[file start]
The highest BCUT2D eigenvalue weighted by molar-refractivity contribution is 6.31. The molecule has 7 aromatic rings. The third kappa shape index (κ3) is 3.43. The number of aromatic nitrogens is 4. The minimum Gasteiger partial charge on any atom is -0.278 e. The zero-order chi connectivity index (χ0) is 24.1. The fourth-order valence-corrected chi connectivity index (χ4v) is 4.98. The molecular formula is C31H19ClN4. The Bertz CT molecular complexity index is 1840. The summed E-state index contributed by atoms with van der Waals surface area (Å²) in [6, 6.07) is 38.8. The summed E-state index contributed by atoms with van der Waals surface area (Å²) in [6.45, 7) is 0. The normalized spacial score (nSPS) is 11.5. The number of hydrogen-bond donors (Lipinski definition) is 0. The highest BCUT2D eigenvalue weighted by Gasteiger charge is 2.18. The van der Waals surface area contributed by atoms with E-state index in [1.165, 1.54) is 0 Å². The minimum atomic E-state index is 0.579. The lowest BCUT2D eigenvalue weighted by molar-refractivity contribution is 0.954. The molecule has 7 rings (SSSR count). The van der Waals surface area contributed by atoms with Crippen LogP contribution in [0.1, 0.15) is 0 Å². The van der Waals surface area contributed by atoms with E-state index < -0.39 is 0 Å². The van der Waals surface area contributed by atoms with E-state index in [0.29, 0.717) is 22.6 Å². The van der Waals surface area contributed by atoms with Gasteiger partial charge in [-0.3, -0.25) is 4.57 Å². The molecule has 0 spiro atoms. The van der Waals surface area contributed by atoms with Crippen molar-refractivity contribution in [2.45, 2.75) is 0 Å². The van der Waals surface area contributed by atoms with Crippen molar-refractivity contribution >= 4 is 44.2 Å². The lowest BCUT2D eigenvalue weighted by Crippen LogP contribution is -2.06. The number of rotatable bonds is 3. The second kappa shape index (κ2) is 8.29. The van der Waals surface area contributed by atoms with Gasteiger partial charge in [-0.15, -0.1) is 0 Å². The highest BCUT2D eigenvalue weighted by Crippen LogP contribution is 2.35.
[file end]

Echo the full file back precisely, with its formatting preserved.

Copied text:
The highest BCUT2D eigenvalue weighted by molar-refractivity contribution is 6.31. The molecule has 7 aromatic rings. The third kappa shape index (κ3) is 3.43. The number of aromatic nitrogens is 4. The minimum Gasteiger partial charge on any atom is -0.278 e. The zero-order chi connectivity index (χ0) is 24.1. The fourth-order valence-corrected chi connectivity index (χ4v) is 4.98. The molecular formula is C31H19ClN4. The Bertz CT molecular complexity index is 1840. The summed E-state index contributed by atoms with van der Waals surface area (Å²) in [6, 6.07) is 38.8. The summed E-state index contributed by atoms with van der Waals surface area (Å²) in [6.45, 7) is 0. The normalized spacial score (nSPS) is 11.5. The number of hydrogen-bond donors (Lipinski definition) is 0. The highest BCUT2D eigenvalue weighted by Gasteiger charge is 2.18. The van der Waals surface area contributed by atoms with E-state index in [1.165, 1.54) is 0 Å². The minimum atomic E-state index is 0.579. The lowest BCUT2D eigenvalue weighted by molar-refractivity contribution is 0.954. The molecule has 7 rings (SSSR count). The van der Waals surface area contributed by atoms with Crippen LogP contribution in [0.1, 0.15) is 0 Å². The van der Waals surface area contributed by atoms with E-state index < -0.39 is 0 Å². The van der Waals surface area contributed by atoms with E-state index in [0.29, 0.717) is 22.6 Å². The van der Waals surface area contributed by atoms with Gasteiger partial charge in [-0.3, -0.25) is 4.57 Å². The molecule has 0 spiro atoms. The van der Waals surface area contributed by atoms with Crippen molar-refractivity contribution in [2.45, 2.75) is 0 Å². The van der Waals surface area contributed by atoms with Crippen molar-refractivity contribution >= 4 is 44.2 Å². The lowest BCUT2D eigenvalue weighted by Crippen LogP contribution is -2.06. The number of rotatable bonds is 3. The second kappa shape index (κ2) is 8.29. The van der Waals surface area contributed by atoms with Gasteiger partial charge in [-0.15, -0.1) is 0 Å². The highest BCUT2D eigenvalue weighted by Crippen LogP contribution is 2.35.